FarmTable Kitchen is the upstairs bar and restaurant to LOCALE Market below. The 20,000-square-foot food hall and restaurant concept is unique in that it is under the umbrella of founding chefs, Michael Mina, a recipient of the James Beard award for Best Chef, and Don Pintabona. Go here for fish tacos, ramen, charcuterie, dry aged meat, seasonal ravioli, vegan and raw food and more. Everything is made in-house and cooked to order. “We have people who come for coffee, bring a book, and stay for hours just grazing,” says Rachele Winkelmann, the market manager. 


Catch the Frida Kahlo exhibit at The Dali Museum through April 17 (DANA HOFF).

Something special is the Chef’s Table: an 8-course tasting menu designed to showcase the best of LOCALE Market’s ingredients and served at a communal table in the private dining room Thursday-Saturday. The evening begins at 6:30 p.m. with a champagne tour of the market. Tickets are sold online at 

For the full St. Pete experience that merges old with new, stay at the landmark Vinoy Renaissance St. Petersburg Resort & Golf Club, the 1925 pink palace that hugs the marina and defines the downtown skyline. The hotel fell into disuse for 18 years, and reopened in 1992. The rooms were renovated in 2012 and the lobby in 2014, but you’ll still see the lobby’s original vaulted ceilings and tile floors. The lobby bar and library offer intimate spaces to socialize, read or play a board game—as was intended by the hotel’s founder Aymer Vinoy Laughner, who expected guests to relax in public, not in their rooms. Claim a seat on the long verandah and watch the glittering marina or the comings and goings of guests, and you’ll see that the tradition still stands.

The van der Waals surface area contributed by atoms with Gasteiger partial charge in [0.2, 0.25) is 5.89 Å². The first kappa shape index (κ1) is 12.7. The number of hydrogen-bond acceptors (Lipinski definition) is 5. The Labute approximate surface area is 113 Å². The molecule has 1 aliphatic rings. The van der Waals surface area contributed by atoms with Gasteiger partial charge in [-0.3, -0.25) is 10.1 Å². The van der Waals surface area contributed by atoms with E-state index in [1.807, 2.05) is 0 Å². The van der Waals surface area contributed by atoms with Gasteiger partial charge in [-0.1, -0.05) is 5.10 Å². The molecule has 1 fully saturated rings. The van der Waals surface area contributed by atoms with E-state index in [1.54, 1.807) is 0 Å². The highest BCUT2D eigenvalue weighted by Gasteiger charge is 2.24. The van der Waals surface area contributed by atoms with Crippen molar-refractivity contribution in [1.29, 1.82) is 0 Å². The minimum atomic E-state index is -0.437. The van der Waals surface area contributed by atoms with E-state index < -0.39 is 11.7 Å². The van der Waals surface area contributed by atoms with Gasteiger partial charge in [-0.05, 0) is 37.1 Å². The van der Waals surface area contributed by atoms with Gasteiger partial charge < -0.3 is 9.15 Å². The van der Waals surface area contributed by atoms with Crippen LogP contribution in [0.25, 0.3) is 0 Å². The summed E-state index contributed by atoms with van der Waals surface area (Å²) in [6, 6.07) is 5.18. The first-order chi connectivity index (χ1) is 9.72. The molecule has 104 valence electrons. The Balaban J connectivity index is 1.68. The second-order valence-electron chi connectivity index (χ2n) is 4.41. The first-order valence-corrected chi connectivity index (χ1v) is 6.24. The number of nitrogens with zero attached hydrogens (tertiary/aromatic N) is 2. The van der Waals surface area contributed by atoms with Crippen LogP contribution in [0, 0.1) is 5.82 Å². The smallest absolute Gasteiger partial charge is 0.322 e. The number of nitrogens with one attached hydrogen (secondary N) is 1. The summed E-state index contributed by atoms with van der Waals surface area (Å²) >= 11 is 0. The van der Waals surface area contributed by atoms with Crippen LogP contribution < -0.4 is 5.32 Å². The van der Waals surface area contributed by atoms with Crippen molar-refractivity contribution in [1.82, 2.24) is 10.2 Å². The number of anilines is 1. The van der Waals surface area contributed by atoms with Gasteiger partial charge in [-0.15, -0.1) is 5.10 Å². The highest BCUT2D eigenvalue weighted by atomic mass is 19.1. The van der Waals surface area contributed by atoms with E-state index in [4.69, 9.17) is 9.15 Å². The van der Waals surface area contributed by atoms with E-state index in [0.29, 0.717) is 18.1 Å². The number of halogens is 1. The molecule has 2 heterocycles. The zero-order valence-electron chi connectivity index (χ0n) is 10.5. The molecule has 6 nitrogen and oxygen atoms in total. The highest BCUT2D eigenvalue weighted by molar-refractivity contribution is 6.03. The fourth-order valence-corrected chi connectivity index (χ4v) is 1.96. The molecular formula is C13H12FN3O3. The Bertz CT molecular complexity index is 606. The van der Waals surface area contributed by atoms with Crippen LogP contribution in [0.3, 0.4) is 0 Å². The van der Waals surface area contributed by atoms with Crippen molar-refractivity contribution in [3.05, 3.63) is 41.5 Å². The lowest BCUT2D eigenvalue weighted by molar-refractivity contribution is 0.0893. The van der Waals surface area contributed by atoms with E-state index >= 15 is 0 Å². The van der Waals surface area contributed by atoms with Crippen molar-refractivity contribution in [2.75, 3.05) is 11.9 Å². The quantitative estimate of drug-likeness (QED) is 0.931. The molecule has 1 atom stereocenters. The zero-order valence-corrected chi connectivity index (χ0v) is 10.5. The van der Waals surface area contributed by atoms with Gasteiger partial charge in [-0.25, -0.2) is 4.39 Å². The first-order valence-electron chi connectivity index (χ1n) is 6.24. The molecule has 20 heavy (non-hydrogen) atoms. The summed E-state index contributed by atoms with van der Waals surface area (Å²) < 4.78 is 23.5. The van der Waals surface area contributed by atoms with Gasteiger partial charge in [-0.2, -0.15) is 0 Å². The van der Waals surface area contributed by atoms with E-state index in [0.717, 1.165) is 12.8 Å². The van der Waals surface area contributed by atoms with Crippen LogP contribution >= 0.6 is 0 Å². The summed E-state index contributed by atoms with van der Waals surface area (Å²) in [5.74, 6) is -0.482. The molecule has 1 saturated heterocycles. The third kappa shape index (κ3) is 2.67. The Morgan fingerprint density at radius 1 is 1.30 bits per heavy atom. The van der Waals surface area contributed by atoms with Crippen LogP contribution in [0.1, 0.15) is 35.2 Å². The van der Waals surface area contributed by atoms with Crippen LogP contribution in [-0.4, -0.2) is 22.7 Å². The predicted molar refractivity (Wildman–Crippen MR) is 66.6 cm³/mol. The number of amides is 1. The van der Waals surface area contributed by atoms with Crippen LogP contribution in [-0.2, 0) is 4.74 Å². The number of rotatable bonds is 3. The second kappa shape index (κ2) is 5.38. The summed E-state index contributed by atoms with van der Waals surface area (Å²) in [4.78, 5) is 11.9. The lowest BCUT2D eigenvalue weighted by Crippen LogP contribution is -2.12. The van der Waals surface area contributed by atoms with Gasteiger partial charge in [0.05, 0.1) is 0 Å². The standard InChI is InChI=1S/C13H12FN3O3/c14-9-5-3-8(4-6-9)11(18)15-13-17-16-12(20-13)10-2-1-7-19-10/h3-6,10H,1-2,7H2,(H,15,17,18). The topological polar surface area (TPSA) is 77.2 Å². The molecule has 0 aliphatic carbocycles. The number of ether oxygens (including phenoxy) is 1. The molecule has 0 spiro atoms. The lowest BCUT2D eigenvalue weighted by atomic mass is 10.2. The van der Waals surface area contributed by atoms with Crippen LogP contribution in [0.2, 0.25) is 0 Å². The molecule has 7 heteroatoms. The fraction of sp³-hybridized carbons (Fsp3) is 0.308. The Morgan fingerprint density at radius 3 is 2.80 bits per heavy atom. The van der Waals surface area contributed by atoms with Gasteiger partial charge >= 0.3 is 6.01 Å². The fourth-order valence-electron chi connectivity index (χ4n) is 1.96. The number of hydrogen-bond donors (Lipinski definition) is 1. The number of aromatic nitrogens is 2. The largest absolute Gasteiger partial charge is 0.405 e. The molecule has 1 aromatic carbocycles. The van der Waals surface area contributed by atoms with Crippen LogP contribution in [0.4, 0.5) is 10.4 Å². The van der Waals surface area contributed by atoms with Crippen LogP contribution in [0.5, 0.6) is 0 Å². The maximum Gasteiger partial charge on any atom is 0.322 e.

Get Set… Go!

There’s plenty to experience in St. Pete beyond the beach: good food, outdoor activities, art and history. Plan your trip at

A Look Back
Docents lead a tour of the Vinoy Thursday-Sunday mornings. Book in advance at the Navigator desk in the lobby. Hotel guests have exclusive access to Fred’s Cellar, a speakeasy-style restaurant, Thursday-Saturday nights. Call for reservations and the password. 727-824-8005.

Move It
The Vinoy connects to 9 miles of jogging routes on a map provided at the Navigator desk. Bring your bicycles or borrow from the Coast bike-share rack across the street. Between walking, biking and the 50-cents-a-ride trolley that stops in front, you’ll never need your car.

Water Crossing
Did you know that you can take a ferry from the downtown Tampa Convention Center directly into the heart of St. Pete on a new, 149-seat catamaran? The pilot project is running for a limited time, with crossings 7-days a week (there are additional runs on the weekends).

Salt of the Earth
Personifying the resurgence of St. Pete is Sea Salt by Chef/Owner Fabrizio Aielli, whose seafood flagship is in Naples. See a huge black grouper in today’s case? Tomorrow it’s on the menu. The oyster program changes daily, and the 2,500-label wine list ensures you’ll find something special. Insider tip: don’t miss Happy Hour.

Categories: Destinations